Kirch, Marika, Kirch Aksel. Search for Security in Estonia: New Identity Architecture. - Security Dialogue. December 1995, Vol. 26, 4, pp. 439-448.

Kirch, Marika, Kirch, Aksel, Ruutsoo, Rein, Tuisk, Tarmo, Talts, Mait. The Elites of Estonia and other Baltic States on Their Way to the European Union. - In: Antje Herrberg (ed.) Which identity for which Europe? Aalborg : Aalborg University Press, 1998 (Language and cultural contact, 25/1998), pp. 19-35

Kirch, Marika. Changing identities and Estonia's accession to the European Union - In: Estonian Human Development Report 1999, Prisma Print, Tallinn, 1999, pp. 26-29;

Lagerspetz, Mikko ja Raud, Rein (koost.) Eesti kultuuripoliitika Euroopa Nõukogu Kultuurikomitees: riiklik ülevaade Eesti kultuuripoliitikast ja selle mõjust aastatel 1988-1995 / Estonian Culture Policy in Cultural Committee of the European Council: National overview about Estonian culture policy and the effects in years 1988-1995: ettekanne Euroopa Nõukogu Kultuurikomiteele/ Report to the European Council Cultural Committee. Tallinn: Kultuuriministeerium, 1995, 294 p.

Lauristin, Marju and other (eds.). Return to the Western World. Cultural and Political Perspectives on the Estonian Post-Communist Transition. Tartu: Tartu University Press, 1997.

Kolbre, Priit, Leimann, Jaak, Raig, Ivar, Terk, Erik (eds). Eesti ja Euroopa Liit : lähteteesid Eesti võimaliku ühinemise kohta Euroopa Liiduga/ Estonia and European Union: Initial Thesis for Estonia Joining with European Union / Tallinn: Riigikantselei, 1995.

Oja, Ahto and Raukas, Anto (eds.) Eesti 21. sajandil. Arengustrateegiad. Visioonid. Valikud. Estonia in 21. century./ Development Strategies. Visions. Options. Tallinn: Teaduste Akadeemia Kirjastus, 1999, lk 49-54;

Palk, Paavo. Euroopa ühendamise lugu/ Towards the Building of Europe Union. Tallinn: Kirjastus Tuum,1999, 207 p.

Püss, Tiia. Sotsiaalkindlustus Euroopa Ühenduse maades ja Balti riikides Social Security in Countries of the European Union and in Baltic States/. Tallinn: Teaduste Akadeemia Kirjastus, 1996, 89 p.

Raig Ivar, Terk Erik (koost, eds.) Eesti tee Euroopa Liitu /Estonian Way to the European Union/. Tallinn: Olion, 1995, 272 p.

Ruutsoo, Rein, Kirch, Aksel. ( eds.) Eesti Euroopa Liidu lävepakul/ Estonia at Threshold to European Union/. Tallinn: 1998, Teaduste Akadeemia Kirjastus, 168 p.

Ruutsoo, Rein. Eesti kodakondsuspoliitika ja rahvusriigi kujunemise piirjooned/ Estonian citisenship policy and the main features of the establishment of nation-state/. In: Hallik, Klara, Heidmets, Mati (eds.) ”Vene küsimus" ja Eesti valikud. Tallinn: Tallinna Pedagoogilise Instituudi Kirjastus, 1998, pp.46-94.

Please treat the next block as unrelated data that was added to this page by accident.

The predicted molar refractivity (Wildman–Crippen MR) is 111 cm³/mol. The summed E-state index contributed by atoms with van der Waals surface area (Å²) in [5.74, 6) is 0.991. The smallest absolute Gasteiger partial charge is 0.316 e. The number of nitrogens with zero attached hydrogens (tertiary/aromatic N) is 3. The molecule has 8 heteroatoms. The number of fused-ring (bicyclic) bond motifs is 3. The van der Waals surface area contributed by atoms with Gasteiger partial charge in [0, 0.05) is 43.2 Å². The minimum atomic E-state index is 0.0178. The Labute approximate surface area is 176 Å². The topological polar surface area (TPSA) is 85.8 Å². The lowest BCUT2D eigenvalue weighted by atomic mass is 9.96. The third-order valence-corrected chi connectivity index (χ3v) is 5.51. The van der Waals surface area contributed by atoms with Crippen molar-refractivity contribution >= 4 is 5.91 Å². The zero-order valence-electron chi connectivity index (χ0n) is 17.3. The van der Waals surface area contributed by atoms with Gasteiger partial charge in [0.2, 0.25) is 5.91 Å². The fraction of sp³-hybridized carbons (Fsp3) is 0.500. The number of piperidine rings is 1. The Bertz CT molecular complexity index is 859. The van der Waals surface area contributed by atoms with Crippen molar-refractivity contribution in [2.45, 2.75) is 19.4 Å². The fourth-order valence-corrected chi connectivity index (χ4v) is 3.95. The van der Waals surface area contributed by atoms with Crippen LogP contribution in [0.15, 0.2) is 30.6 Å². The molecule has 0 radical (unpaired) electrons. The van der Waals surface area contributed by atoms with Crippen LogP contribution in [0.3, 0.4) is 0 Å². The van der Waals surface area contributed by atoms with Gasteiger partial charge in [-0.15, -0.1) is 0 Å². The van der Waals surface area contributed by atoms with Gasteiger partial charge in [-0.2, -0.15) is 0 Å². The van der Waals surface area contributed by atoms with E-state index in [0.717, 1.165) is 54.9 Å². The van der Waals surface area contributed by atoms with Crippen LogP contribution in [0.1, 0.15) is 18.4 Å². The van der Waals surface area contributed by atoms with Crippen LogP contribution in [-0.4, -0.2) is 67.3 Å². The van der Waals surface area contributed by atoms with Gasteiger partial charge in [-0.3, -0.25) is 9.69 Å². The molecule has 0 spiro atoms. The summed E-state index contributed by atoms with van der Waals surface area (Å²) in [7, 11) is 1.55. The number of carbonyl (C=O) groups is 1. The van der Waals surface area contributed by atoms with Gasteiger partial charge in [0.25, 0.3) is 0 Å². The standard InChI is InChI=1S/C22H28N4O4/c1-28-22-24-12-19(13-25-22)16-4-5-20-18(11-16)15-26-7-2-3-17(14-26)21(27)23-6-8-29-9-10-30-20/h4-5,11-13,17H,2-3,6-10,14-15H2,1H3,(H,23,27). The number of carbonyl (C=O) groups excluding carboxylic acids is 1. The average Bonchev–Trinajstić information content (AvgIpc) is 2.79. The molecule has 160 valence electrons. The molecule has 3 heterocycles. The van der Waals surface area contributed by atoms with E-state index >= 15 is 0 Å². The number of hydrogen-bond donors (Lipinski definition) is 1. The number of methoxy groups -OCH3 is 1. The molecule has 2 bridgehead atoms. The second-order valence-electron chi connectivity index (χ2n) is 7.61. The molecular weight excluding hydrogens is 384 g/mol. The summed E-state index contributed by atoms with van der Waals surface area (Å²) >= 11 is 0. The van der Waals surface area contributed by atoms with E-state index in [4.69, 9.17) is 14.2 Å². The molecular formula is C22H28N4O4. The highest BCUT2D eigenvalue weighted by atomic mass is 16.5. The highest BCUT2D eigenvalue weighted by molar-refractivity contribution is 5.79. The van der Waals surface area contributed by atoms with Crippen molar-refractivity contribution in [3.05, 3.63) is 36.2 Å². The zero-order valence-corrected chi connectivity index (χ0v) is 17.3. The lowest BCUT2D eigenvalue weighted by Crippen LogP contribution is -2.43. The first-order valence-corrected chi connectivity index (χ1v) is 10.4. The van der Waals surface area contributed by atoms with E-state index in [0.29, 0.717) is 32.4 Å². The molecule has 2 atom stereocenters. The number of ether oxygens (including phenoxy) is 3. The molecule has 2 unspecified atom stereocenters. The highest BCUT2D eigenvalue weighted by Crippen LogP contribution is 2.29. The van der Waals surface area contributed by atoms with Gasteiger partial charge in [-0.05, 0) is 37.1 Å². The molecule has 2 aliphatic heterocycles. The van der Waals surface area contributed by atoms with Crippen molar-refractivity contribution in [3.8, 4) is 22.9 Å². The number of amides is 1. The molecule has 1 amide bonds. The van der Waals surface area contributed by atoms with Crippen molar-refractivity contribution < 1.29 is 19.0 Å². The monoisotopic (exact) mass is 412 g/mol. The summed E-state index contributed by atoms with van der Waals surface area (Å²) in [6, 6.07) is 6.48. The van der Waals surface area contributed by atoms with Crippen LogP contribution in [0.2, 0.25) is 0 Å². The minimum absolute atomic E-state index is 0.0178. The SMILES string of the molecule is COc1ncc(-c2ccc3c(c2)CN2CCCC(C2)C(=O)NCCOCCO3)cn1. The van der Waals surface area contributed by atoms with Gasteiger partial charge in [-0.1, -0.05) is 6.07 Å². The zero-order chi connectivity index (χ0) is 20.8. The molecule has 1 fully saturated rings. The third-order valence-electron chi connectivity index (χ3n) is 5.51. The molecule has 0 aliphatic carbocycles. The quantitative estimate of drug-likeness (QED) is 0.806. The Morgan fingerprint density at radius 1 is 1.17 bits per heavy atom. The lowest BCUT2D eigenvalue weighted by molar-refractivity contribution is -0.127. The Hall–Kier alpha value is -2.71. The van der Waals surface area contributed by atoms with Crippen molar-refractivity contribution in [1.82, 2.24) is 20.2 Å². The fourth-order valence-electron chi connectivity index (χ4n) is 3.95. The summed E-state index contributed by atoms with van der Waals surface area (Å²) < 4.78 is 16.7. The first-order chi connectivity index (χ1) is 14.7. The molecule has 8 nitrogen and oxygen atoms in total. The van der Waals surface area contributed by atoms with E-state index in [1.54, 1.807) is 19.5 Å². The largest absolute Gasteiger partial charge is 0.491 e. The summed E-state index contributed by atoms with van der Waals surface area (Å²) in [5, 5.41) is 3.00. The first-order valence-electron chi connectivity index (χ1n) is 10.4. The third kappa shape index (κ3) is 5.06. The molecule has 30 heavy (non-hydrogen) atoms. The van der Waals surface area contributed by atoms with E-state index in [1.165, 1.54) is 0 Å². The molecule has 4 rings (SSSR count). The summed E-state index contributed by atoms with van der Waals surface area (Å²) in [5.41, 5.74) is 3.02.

Ruutsoo, Rein. Estonian European Integration in the Perspective of Amsterdam and Madrid Summits. In: Jansson, Robert (ed.) Hard and Soft Security in the Baltic Region. Stockholm: The Åland Islands Peace Institute and the Olaf Palme International Centre, 1998, pp. 59-78.

Ruutsoo, Rein, Kirch, Aksel. Eesti elanike hoiakud Eesti liitumise suhetes Euroopa Liiduga/ Attitudes of Estonia´s Population Towards Estonian Accession to the European Union/. In: Eesti inimarengu aruanne 1998/ Estonian Human Development Report 1998, Prisma Print: Tallinn, 1998, pp. 76-81.

Ruutsoo, Rein; Kirch, Aksel, Tuisk, Tarmo, Talts Mait. Estonia at Europe's Threshold. - Revue Baltique (Vilnius).Vol.11. 1998, pp. 11-19;

Ruutsoo, Rein. Estonian Post-Communist Transition, Civil Society and Social Sciences in the Context of EU Enlargement, In: Society, Parliament, Legislation. The Role of Socio-Economic Studies and Parliamentary Information and Research Services in Legislation - The Context of EU Enlargement. Proceedings of the Intern. Seminar, Tallinn: Eesti Riigikogu, 1999, pp. 67-79;

Toomla, Rein. Eesti ja Euroopa poliitiline maastik/ Estonia and European political Landscape/. Tartu: Avatud Hariduse Liit, 1996

Unwin, Tim. Estonian Agriculture in a European Context: Political and the Common Agricultural Policy. In: Ennuste, Ülo and Wilder Lisa (eds) Harmonisation with the Western Economics: Estonian Economic Developments and Related Conceptual and Methodological Frameworks. Tallinn: Ühiselu, 1999, pp. 227-249.

Varblane, Urmas. Muutused Eesti väliskaubanduspoliitikas Euroopa Liiduga ühinemisel. Tartu Ülikooli Euroopa Kolledzi loengud. Vihik nr . 2, Tartu, 2000, 31 lk.